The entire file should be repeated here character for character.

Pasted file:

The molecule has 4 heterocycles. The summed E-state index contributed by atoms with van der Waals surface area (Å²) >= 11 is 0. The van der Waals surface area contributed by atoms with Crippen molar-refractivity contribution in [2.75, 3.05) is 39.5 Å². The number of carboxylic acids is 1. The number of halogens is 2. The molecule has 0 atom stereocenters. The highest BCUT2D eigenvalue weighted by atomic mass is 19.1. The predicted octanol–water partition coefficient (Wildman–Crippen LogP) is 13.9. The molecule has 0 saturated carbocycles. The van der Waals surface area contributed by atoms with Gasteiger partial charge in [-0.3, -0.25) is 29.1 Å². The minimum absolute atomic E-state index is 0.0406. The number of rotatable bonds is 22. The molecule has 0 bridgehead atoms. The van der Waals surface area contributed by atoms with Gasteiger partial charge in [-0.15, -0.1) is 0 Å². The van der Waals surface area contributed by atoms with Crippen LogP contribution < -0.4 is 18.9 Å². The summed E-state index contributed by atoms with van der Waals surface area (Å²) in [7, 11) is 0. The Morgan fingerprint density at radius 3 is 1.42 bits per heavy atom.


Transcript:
The molecule has 4 heterocycles. The summed E-state index contributed by atoms with van der Waals surface area (Å²) >= 11 is 0. The van der Waals surface area contributed by atoms with Crippen molar-refractivity contribution in [2.75, 3.05) is 39.5 Å². The number of carboxylic acids is 1. The number of halogens is 2. The molecule has 0 atom stereocenters. The highest BCUT2D eigenvalue weighted by atomic mass is 19.1. The predicted octanol–water partition coefficient (Wildman–Crippen LogP) is 13.9. The molecule has 0 saturated carbocycles. The van der Waals surface area contributed by atoms with Gasteiger partial charge in [-0.3, -0.25) is 29.1 Å². The minimum absolute atomic E-state index is 0.0406. The number of rotatable bonds is 22. The molecule has 0 bridgehead atoms. The van der Waals surface area contributed by atoms with Gasteiger partial charge in [-0.15, -0.1) is 0 Å². The van der Waals surface area contributed by atoms with Crippen LogP contribution < -0.4 is 18.9 Å². The summed E-state index contributed by atoms with van der Waals surface area (Å²) in [7, 11) is 0. The Morgan fingerprint density at radius 3 is 1.42 bits per heavy atom.